From Marc Jacobs’ 1970s glamour collection to Tom Ford’s secretive womenswear comeback, New York Fashion Week opened the international catwalk calendar with as many talking points as it did trends for spring 11.
From Marc Jacobs’ 1970s glamour collection to Tom Ford’s secretive womenswear comeback, New York Fashion Week opened the international catwalk calendar with as many talking points as it did trends for spring 11. But beyond all the glitz and glamour, what relevance do designer and luxury fashion houses have to the UK market? According to a report commissioned by London Fashion Week organiser the British Fashion Council, the answer is a lot - £21bn worth in fact.
This is the first time anyone has tried to put a figure on the worth of the UK fashion sector to the UK economy and, while some of the BFC’s methodology and conclusions need to be challenged and researched further, it should be applauded for attempting to put a definitive value on the sector and its contribution. It will be essential in persuading the Government to continue to support events such as LFW and to back UK brands and manufacturing on both the domestic and export fronts.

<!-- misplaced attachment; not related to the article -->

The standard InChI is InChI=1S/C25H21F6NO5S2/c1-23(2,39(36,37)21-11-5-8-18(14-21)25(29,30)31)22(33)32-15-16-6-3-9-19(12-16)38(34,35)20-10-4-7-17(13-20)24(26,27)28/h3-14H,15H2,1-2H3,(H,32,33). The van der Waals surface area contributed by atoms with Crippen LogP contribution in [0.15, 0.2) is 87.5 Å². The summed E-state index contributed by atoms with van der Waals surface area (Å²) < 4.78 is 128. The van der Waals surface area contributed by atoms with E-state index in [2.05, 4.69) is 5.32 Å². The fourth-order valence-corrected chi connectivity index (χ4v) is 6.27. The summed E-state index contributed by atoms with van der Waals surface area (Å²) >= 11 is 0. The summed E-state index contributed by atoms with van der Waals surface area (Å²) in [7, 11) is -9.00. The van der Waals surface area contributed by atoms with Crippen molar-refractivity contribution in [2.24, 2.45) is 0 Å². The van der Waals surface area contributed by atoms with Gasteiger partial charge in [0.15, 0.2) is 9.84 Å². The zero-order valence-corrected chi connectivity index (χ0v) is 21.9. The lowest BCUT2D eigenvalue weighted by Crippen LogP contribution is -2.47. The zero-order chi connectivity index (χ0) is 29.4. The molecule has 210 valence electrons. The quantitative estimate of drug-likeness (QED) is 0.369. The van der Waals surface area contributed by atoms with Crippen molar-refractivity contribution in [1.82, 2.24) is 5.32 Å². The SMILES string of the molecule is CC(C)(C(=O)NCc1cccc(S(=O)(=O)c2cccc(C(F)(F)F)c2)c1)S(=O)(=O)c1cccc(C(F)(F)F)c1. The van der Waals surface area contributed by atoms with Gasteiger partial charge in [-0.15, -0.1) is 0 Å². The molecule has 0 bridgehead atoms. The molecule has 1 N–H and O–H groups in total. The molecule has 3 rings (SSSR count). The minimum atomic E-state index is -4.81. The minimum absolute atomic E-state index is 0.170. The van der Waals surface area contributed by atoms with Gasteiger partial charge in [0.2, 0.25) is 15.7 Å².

What we need now is for bodies such as the BFC and UKFT and their members to identify how to spend any future cash that comes fashion’s way wisely.
London Fashion Week opens today and while catwalk designer Ozwald Boateng (p28) may have a point when he says that the British shopper doesn’t really “get” the luxury market, the event does as much to promote the unique fast-fashion offer of the British high street as it does its designers.
Perhaps those designers need to look to the likes of Tom Ford, who has withheld all photos of his collection until January to reduce the risk of high street copycats. Burberry has devised a similarly interesting strategy by enabling shoppers to buy designs straight off its catwalk. Both could be industry-changing strategies for the designer sector.